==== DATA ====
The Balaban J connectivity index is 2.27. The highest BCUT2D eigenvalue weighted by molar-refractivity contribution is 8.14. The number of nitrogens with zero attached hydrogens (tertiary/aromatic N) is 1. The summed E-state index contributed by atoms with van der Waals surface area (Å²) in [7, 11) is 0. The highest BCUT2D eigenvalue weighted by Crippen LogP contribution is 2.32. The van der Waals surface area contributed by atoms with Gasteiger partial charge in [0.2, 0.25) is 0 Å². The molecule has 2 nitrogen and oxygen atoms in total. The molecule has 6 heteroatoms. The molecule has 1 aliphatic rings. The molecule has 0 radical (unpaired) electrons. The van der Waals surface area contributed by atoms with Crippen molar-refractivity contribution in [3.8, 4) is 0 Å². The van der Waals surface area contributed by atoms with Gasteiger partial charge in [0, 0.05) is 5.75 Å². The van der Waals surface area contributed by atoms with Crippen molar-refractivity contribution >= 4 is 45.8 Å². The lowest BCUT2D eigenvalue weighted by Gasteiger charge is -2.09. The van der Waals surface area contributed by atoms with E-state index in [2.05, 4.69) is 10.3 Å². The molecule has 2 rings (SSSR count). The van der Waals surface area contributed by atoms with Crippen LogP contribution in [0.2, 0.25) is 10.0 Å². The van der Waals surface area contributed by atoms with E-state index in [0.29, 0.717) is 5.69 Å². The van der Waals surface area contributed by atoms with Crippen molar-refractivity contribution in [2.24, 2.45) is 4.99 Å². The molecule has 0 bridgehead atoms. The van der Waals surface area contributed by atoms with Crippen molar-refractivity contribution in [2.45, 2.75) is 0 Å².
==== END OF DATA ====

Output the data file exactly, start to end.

The Balaban J connectivity index is 2.27. The highest BCUT2D eigenvalue weighted by molar-refractivity contribution is 8.14. The number of nitrogens with zero attached hydrogens (tertiary/aromatic N) is 1. The summed E-state index contributed by atoms with van der Waals surface area (Å²) in [7, 11) is 0. The highest BCUT2D eigenvalue weighted by Crippen LogP contribution is 2.32. The van der Waals surface area contributed by atoms with Gasteiger partial charge in [0.2, 0.25) is 0 Å². The molecule has 2 nitrogen and oxygen atoms in total. The molecule has 6 heteroatoms. The molecule has 1 aliphatic rings. The molecule has 0 radical (unpaired) electrons. The van der Waals surface area contributed by atoms with Crippen molar-refractivity contribution in [3.8, 4) is 0 Å². The van der Waals surface area contributed by atoms with Gasteiger partial charge in [0, 0.05) is 5.75 Å². The van der Waals surface area contributed by atoms with Crippen molar-refractivity contribution >= 4 is 45.8 Å². The lowest BCUT2D eigenvalue weighted by Gasteiger charge is -2.09. The van der Waals surface area contributed by atoms with E-state index in [2.05, 4.69) is 10.3 Å². The molecule has 2 rings (SSSR count). The van der Waals surface area contributed by atoms with Crippen LogP contribution in [0.2, 0.25) is 10.0 Å². The van der Waals surface area contributed by atoms with E-state index in [0.29, 0.717) is 5.69 Å². The van der Waals surface area contributed by atoms with Crippen molar-refractivity contribution in [2.24, 2.45) is 4.99 Å². The molecule has 0 bridgehead atoms. The van der Waals surface area contributed by atoms with Crippen molar-refractivity contribution in [2.45, 2.75) is 0 Å².